The Rotary- When I was here 24 years ago, I was sponsored by the Duluth Rotary Club.  The partner Rotary club is here in Arvika.  I was asked to speak to them and talk about how it is that I am back living in Arvika.  Karen, my former host mother, came along with me.  I brought maple candies along for them to taste.  Before we left, Kurt made hundreds of candies from the syrup we had from last year to bring along as gifts.  The talk went well.  I, of course, being the anal being that I am, wrote the darn thing out before hand so it was fresh and easy to say.  The editor from the Arvika Nyhetter was there as well, and today a reporter from the newspaper came and interviewed us.  Friday’s edition, along with a photo!

Fasting (with 2 dots above the “a”) and Borrelia.  (Ticks and Lyme’s disease.)-  Kurt was bit by a tick 3-4 weeks ago and has been feeling poorly.  Today we went to the doctor and it appears that he has received a not so nice gift from Sverige.  He is on penicillin and is resting up.  

Our apartment is lovely.  Large and spacious (maybe cause we have so little furniture?)  The girls, to their great disappointment, share a room.  A piece of tape cuts the room in half.  Some furniture was left for us by Jennie, another of Betsey’s host siblings (off to school north of here) and the lovely and giving Gustafson Family and Mia have shared many other pieces.  We have a TV, unlike at home.   In Sweden you can purchase a cable package or purchase a box that allows you access to 4-6 channels.  We have chosen the latter.  The thought is that we can learn Swedish by reading the subtitles during English language programs or by watching programming in Swedish. Isn’t that just a lovely rationale?  


Camilla with one of several platters of Crayfish and Shrimp.

Camilla with one of several platters of Crayfish and Shrimp.

Traditions-  We have enjoyed the first of hopefully many more Swedish traditions.  Camilla and Anders had a Crayfish (Kraftor – 2 dots above the “a”)  Party.  Traditionally held this time of the year when they harvest crayfish.  Ours came from China. Or Turkey.  Apparently, many years ago, American crayfish, desired because of their large size, were brought over to Sweden.  They decimated the native population with a disease. They are giving up and encouraging the disease-resistant American species. The companion drink to the crayfish is vodka.  It was a fun night.

Lily actually ate the claw meat, but gave away all of her tails.

Lily actually ate the claw meat, but gave away all of her tails.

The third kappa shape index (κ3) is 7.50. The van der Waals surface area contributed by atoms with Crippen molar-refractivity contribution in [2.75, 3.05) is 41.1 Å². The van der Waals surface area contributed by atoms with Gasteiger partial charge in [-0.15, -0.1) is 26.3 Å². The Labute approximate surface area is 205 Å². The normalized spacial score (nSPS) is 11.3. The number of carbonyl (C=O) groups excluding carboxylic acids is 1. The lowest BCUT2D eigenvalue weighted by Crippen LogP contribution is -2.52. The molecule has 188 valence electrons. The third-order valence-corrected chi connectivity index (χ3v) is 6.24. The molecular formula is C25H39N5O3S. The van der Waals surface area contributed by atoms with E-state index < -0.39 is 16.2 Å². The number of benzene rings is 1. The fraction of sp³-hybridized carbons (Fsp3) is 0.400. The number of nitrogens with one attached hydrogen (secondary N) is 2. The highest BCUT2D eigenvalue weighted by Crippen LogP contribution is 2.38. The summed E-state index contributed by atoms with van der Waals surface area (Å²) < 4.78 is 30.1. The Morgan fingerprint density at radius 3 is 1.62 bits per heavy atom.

Patric gives Yarrow crayfish peeling lessons

Patric gives Yarrow crayfish peeling lessons.

Rottneros Park- Anders, Leia, and the three of us (Kurt in the forest preparing for the moose hunt – a blog on that later) spent a lovely day at Rottneros Park.  This park features trails, flowers, statues, a large trampoline, wooden pirate ship, wooden tree house and much more.


One of hundreds of statues at Rottneros Park.

One of hundreds of statues at Rottneros Park.


Yarrow, Lily and Leia at Rottneros Park

Yarrow, Lily and Leia at Rottneros Park

 Caught up!



5 Responses to “Catch Up and Ketchup”

  1. Jenny Bushmaker Says:

    It looks like you are having so much fun Betsey…please send the girls our love and tell Kurt hi from us. Tell Lily I got her email when we got home from vacation last week and I need to email that girl back! I haven’t forgotten her!! 🙂

    Love, Jen

  2. Jenny Bushmaker Says:

    Ps….I think the whole ketchup thing is so funny…Jason grew up doing this and it always made me laugh!

  3. Phyllis Says:

    Kurt, when I was a kid, your grandmother used to feed us a creamy macaroni that we would douse with ketchup, stirring it into a rather revolting pinkish mass. In the potato eating culture of my youth, this and a predictable hotdish of goulash were the only pasta we ever had.

    You can join my informal Lyme’s Disease club–includes your cousin Tom Marden, Uncle Doug, and myself. Hope you feel better soon.

  4. Jocelyn Says:

    What a swing! I am enjoying your tales and photos to an outrageous extent. Keep ’em coming.

    Crabapples are crazy here on our tree out front (kind of strange, as our sunflowers are reaching their peak simultaneously), and it’s felt like Complete Fall for two weeks. We miss you.


  5. Blind Squirrel Says:

    I can totes see where you might eat only the claws and not the tails on something that looks essentially like a big bug. After all,you can see where the claw ends and becomes something else; but the tail…

    I caught the graduation party at Smud’s, but no Meads or Meadlets! And Sonja is gone. The boys were there, but were bummed because Pete hid the sodium. The grease bombs were spectacular.